While I consider myself reasonably well-read, sadly my exploration of LGBTQ literature has been to say the least, lackluster. Fortunately, what little I have read I’ve enjoyed, including the fiction of several excellent lesbian authors. For example, two years ago Sarah Waters’ The Paying Guests narrowly beat out Marisha Pessl’s Special Topics in Calamity Physics as the best novel I read in 2017. Years ago, after Jeanette Winterson charmed and intrigued me at a Portland Arts and Lectures presentation I ran out and purchased a discounted copy of her 1985 novel Oranges Are Not the Only Fruit. I ended up loving it. I’ve also had good luck with Dorothy Allison, enjoying both Bastard out of Carolina and her essay collection Skin. Lastly, in 2017 had I done an Honorable Mention list for the year’s best fiction I would have given the nod to Alexis M. Smith’s 2016 Lamda Award-winning novel Marrow Island.
On the other hand, my exposure to gay authors has been limited. A few years out of college I read Thomas Mann’s novella Death in Venice after someone told me it takes place during a cholera epidemic. (I’m a sucker for disease books.) Only recently have I explored the nonfiction writing of John Berendt. The City of Falling Angels made for great reading and Midnight in the Garden of Good and Evil looks to be a lock for my end of the year Favorite Nonfiction list.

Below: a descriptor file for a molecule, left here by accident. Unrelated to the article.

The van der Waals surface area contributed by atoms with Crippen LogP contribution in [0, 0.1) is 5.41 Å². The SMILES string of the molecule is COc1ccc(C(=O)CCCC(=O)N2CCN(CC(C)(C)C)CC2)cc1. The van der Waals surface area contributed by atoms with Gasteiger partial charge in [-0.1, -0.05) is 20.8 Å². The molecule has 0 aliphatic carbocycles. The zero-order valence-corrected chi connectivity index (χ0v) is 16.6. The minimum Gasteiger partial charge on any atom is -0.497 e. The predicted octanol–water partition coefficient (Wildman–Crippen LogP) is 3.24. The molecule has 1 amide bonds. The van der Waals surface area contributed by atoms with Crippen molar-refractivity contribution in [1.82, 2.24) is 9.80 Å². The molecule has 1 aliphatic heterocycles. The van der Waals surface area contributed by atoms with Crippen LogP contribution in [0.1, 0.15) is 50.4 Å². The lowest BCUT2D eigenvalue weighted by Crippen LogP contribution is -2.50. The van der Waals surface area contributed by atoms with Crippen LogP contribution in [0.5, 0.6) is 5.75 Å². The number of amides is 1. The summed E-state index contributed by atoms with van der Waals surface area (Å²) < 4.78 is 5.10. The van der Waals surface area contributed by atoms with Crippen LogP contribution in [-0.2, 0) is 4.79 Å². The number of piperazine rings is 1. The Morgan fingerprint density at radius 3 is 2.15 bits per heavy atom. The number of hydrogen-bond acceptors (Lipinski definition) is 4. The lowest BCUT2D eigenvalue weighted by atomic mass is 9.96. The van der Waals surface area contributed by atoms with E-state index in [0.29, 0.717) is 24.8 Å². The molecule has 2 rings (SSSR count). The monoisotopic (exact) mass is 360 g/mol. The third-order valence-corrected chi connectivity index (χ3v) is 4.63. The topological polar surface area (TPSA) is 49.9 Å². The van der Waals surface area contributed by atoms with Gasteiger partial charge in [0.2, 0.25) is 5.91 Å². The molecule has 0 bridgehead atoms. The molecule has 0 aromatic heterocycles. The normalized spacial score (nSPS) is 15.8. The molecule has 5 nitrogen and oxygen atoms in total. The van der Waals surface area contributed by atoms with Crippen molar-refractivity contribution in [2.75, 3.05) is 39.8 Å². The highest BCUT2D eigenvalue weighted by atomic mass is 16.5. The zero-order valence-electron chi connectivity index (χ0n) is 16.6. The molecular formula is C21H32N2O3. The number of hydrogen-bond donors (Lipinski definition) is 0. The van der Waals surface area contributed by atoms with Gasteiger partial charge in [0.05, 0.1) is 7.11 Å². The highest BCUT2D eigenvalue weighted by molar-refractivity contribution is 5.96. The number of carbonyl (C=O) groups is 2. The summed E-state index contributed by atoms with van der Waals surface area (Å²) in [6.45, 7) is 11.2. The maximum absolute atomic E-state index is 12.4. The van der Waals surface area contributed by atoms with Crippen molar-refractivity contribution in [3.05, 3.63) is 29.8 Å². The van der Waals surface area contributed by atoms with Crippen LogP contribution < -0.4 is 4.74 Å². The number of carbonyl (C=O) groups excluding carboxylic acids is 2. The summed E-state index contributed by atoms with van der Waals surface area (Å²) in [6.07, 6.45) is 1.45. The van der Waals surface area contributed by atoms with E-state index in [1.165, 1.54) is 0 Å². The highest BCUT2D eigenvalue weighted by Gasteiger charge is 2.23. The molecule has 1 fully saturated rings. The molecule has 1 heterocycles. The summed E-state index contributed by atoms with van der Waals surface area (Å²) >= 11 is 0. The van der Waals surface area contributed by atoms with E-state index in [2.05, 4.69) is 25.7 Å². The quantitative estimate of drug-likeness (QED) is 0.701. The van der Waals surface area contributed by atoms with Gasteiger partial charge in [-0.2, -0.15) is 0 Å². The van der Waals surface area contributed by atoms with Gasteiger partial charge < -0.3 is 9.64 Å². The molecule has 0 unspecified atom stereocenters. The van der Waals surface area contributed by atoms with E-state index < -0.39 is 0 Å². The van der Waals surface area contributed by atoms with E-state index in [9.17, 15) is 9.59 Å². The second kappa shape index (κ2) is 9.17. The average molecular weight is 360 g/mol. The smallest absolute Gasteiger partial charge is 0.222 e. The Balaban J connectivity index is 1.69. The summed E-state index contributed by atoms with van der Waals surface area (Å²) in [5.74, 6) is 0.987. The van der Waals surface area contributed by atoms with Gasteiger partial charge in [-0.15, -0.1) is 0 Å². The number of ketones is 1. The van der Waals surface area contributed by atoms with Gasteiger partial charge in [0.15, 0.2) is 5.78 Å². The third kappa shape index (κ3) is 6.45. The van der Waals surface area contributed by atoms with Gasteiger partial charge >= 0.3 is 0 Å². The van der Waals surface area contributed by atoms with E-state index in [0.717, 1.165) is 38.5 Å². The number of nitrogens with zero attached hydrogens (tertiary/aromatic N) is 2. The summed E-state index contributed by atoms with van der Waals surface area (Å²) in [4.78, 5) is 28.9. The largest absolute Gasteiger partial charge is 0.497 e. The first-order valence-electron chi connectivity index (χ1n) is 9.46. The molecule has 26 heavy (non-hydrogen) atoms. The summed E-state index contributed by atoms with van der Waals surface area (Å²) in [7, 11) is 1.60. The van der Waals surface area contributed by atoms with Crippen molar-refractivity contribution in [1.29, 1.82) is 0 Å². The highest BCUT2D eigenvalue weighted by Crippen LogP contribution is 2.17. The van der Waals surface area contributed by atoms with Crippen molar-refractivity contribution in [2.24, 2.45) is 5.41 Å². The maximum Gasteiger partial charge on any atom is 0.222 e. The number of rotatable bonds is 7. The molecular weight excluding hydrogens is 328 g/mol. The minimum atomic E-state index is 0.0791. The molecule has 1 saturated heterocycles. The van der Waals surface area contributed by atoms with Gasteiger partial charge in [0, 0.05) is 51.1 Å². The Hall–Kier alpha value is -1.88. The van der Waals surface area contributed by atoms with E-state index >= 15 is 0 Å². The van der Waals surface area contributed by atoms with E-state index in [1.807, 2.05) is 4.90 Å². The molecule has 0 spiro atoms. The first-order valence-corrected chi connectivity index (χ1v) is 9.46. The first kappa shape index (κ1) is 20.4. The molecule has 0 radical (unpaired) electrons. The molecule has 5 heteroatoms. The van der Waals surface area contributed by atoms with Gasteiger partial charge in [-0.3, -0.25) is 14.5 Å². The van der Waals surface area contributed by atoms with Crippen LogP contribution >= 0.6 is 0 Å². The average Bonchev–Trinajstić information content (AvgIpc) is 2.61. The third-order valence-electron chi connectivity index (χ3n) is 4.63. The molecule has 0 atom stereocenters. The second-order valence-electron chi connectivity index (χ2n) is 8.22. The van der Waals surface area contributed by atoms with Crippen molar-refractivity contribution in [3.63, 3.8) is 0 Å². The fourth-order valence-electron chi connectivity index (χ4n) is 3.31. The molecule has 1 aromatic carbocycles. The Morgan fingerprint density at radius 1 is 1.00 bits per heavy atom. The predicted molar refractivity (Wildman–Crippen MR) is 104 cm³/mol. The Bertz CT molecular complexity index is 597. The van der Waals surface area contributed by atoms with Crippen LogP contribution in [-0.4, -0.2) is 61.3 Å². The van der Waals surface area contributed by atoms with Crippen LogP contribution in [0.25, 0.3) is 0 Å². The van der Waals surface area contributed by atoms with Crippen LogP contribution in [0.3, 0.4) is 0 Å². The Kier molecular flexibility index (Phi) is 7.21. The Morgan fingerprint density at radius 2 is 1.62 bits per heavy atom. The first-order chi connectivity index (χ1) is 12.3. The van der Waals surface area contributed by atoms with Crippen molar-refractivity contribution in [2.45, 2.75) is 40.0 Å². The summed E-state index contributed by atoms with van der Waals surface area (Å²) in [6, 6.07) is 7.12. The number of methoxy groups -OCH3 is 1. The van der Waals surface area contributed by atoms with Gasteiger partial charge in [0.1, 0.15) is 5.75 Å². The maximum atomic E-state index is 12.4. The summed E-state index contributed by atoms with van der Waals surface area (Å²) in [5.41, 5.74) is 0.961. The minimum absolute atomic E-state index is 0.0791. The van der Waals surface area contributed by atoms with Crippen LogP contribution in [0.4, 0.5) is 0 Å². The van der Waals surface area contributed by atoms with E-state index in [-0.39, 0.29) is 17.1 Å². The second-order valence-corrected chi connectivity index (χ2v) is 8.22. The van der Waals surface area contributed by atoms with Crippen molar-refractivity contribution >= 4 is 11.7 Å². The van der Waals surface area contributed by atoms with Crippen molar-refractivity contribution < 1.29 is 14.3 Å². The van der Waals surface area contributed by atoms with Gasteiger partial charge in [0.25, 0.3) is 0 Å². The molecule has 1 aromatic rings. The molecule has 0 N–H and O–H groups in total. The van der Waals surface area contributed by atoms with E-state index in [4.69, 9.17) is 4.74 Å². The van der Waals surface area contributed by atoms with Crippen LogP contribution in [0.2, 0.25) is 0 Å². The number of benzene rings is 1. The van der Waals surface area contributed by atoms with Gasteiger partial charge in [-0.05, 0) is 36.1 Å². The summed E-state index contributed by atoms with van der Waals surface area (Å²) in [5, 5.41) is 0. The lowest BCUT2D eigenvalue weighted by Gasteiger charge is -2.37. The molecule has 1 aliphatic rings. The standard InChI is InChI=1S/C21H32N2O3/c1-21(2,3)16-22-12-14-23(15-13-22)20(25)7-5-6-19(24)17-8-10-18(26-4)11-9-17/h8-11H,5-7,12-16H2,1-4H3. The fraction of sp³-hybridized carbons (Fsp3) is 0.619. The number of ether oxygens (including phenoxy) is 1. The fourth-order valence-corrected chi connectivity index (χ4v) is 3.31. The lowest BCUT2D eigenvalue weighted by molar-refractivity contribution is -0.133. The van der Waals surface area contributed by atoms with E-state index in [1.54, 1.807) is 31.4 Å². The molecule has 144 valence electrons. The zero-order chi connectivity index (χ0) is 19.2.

I can now add Paul Bailey to my short list of LGTBQ authors. Something clicked that day at the library when I came across a copy of his 2014 novel The Prince’s Boy. Not only was I in the mood for short piece of historical fiction, I liked its cover art. Since it’s only 150 pages long I whipped through it in no time. I’m happy to report I enjoyed it.
The year is 1927 and Dinu Grigorescu, a young Romanian man, has been sent to Paris by his wealthy father to be educated and cultured in the ways of the world. Following his deeply hidden desires he enters a gay brothel and ends up indulging those desires with Razvan, a fellow Romanian. Soon the two of them strike out on their own, enjoying all that Paris has to offer. Over the course of their relationship, Dinu learns his lover Razvan is a man with a past, and a troubled one at that. The novel covers about 40 years, encompassing the rise of Fascism, World War II, and the post-war period, as Dinu looks back on his life as an expat in London.
With roughly half the novel set in Romania and told from the perspective of a Romanian, I’m temped to apply this towards Rose City Reader’s European Reading Challenge. Yes, this is a short novel. However, as one reviewer in Goodreads pointed out sometimes less is more. So if that’s the case it’s no surprise The Prince’s Boy makes for satisfying reading.